“PlayStation VR is the headset that may bring VR to the masses.”
- Good game library at launch
- Great headset security
- Achieves that “full VR” sensation
- PlayStation Network filters out broken games
- More affordable than Rift or Vive
- Makes a mess
- Not as powerful as Rift or Vive
For most people, virtual reality is still an idea, not a tangible piece of technology. It’s been well over a year since the release of the Oculus Rift and HTC Vive, but the high cost of both the headsets and a PC with the giddyup to power them has kept the pair relatively niche. Sony’s headset, PlayStation VR, effectively cuts that barrier in half: A new PlayStation 4 and a headset bundle that includes some mandatory accessories is the first non-mobile VR option to cost less than $1,000. Plus, Sony has sold than 60 million consoles as of August, 2017, so there’s a much larger number of players with PS4 consoles than users with VR-capable PCs.
Is it worth it?
In a word, yes. While PSVR offers limited power and options compared to Rift and Vive, it is still a worthy “full VR” experience, offering the kind of virtual reality that can trick you into thinking you’re somewhere else. You can look over the edge of a cliff, dive at the bottom of the ocean, or even fly.
Out of the box
Setting up the PlayStation VR headset through a PlayStation 4, whether or not the console has already been connected, is relatively painless. The device comes with a standalone box, officially referred to as a “processor unit,” which serves as the hub for the PS4, the TV, and the headset. You must also connect the PlayStation Camera, which comes bundled with the hardware, and plugs into a dedicated port in the back of the console. There are clear instructions in the box to guide you, plus a couple intuitive guides built into the hardware itself.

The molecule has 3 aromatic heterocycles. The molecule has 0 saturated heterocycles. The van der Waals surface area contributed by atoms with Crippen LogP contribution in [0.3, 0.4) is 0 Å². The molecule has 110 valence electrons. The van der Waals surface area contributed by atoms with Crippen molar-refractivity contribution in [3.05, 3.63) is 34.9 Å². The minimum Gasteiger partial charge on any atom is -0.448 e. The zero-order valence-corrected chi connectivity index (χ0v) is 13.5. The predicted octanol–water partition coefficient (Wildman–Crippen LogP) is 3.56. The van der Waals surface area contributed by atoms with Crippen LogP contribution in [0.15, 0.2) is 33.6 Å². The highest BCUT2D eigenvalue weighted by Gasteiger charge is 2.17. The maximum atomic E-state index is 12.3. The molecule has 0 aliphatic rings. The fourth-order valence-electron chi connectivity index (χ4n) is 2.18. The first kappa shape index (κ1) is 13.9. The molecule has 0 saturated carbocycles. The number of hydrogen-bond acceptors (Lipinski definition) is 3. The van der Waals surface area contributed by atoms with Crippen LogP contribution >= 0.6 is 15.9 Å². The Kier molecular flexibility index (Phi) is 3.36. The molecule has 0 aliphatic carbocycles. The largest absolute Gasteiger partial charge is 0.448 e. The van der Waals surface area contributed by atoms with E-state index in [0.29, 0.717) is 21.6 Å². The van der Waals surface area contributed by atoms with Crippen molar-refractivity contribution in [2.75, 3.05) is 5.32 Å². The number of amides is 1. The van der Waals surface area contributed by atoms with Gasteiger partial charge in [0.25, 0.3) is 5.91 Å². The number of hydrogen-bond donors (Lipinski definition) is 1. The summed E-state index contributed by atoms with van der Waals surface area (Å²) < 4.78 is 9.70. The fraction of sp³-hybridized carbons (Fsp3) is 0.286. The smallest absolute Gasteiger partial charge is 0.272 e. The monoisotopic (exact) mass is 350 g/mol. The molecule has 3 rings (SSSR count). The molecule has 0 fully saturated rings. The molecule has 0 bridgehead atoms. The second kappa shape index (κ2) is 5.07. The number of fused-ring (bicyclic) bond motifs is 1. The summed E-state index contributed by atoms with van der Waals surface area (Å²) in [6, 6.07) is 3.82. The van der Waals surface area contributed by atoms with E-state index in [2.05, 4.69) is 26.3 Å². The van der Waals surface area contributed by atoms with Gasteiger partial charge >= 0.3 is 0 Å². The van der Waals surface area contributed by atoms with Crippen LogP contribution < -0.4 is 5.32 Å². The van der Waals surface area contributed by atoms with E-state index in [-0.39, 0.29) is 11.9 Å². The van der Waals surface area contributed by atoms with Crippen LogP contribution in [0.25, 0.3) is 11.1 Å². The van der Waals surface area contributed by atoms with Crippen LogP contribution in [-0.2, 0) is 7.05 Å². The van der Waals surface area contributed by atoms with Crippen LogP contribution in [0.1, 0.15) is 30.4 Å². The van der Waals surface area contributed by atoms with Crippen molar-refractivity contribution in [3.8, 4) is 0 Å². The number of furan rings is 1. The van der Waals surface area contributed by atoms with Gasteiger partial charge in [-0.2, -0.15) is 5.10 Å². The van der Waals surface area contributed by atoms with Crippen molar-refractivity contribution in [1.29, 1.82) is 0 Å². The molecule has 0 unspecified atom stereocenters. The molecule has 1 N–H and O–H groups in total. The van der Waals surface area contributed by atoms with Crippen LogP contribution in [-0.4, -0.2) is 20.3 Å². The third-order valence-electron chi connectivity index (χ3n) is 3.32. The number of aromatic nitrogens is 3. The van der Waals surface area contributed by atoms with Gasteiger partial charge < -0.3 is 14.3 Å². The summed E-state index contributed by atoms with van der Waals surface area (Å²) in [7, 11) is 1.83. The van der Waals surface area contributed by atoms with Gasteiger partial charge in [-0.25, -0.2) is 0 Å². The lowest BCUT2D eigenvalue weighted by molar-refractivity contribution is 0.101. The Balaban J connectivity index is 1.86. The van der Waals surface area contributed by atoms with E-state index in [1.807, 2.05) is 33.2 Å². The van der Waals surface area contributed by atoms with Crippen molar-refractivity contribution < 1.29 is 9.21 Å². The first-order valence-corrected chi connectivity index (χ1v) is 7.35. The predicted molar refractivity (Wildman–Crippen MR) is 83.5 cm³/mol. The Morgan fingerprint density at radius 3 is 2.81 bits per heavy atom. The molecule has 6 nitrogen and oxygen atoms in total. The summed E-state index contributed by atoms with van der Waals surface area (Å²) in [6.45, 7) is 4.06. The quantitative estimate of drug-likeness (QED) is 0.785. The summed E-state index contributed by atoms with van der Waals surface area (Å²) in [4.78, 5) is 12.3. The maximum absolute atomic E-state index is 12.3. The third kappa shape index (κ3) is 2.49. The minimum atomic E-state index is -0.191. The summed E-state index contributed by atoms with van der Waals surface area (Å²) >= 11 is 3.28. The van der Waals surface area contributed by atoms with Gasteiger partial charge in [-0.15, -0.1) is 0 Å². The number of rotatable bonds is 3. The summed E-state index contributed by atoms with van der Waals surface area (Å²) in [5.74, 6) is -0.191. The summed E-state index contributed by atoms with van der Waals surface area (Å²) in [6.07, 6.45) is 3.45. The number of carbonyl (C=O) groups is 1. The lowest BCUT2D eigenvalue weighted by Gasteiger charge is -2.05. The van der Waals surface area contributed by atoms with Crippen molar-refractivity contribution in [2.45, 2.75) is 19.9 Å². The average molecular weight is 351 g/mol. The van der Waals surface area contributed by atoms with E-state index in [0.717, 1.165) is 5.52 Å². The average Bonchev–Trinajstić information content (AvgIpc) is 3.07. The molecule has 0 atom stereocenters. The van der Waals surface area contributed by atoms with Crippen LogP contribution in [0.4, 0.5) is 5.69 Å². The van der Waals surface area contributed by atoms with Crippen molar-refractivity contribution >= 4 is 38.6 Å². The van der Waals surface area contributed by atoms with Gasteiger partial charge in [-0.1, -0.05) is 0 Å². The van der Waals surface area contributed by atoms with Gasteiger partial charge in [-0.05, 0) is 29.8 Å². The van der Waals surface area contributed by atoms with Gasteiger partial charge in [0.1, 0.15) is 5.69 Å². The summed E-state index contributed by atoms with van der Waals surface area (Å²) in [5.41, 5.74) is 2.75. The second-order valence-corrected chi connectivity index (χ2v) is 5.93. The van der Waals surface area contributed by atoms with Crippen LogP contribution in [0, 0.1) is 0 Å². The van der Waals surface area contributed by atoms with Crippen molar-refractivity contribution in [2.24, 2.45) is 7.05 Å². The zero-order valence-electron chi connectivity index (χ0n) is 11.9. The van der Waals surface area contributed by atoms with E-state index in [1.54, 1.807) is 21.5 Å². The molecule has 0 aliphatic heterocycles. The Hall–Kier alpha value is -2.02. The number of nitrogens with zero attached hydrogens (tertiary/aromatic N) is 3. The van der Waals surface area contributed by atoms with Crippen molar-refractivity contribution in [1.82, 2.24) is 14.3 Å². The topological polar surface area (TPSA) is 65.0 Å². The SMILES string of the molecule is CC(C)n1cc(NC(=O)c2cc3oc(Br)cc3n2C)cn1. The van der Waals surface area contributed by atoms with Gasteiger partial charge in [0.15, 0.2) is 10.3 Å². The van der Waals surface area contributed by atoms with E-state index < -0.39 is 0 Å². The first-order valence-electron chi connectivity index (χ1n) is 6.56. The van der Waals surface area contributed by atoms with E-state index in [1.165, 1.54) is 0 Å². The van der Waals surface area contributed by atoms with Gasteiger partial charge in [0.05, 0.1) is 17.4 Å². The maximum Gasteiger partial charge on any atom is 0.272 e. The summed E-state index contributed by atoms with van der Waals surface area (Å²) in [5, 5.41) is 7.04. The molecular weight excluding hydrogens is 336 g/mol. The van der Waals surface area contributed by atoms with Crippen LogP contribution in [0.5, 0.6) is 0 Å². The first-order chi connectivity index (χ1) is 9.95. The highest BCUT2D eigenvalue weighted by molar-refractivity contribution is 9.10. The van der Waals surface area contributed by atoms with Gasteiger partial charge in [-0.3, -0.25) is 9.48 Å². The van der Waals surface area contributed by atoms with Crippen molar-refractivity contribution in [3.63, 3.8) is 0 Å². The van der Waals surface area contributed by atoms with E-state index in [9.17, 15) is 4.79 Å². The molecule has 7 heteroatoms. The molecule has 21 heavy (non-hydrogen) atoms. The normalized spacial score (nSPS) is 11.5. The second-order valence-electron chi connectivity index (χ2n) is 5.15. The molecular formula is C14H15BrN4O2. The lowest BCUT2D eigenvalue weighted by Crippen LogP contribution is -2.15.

There’s also a $450 bundle, which includes the headset, camera, the PlayStation VR Worlds game, and two PlayStation Move motion controllers. Most games are played using the DualShock 4 controller, but some games can use the Move controllers and others require it. In general, the VR experience is heightened when using motion controllers instead of a standard gamepad, so we recommend picking up the $450 option if you don’t have any spare Move controllers lying around.
PlayStation VR games have the potential to make you excited, uncomfortable, or even scared.
Once unpacked, you may notice that having “full VR,” at home makes a horrible mess out of whatever space you devote to it. While the PS4 console has a pleasant design that doesn’t necessarily stand out among a cable box and other set-top devices, the PSVR hardware is an expansive mess of cords and cables. You must plug HDMI and USB cables into PSVR’s standalone “processor box.” From there, another HDMI cable must go to the TV and two cable must plug into the PSVR. Plus, the processor box requires a discrete power source.
Plus you have to charge a DualShock 4 and (possibly) two Move controllers. This is not a new problem for players who have been using the Move for years, but with the PSVR using one of the USB slots, a charging station of some sort is essential for both storage and managing power. Sony provided us with an officially licensed stand made by Power A, which charged all three controllers and held the headset itself. While it reduced clutter, it’s also another big cumbersome item to put somewhere.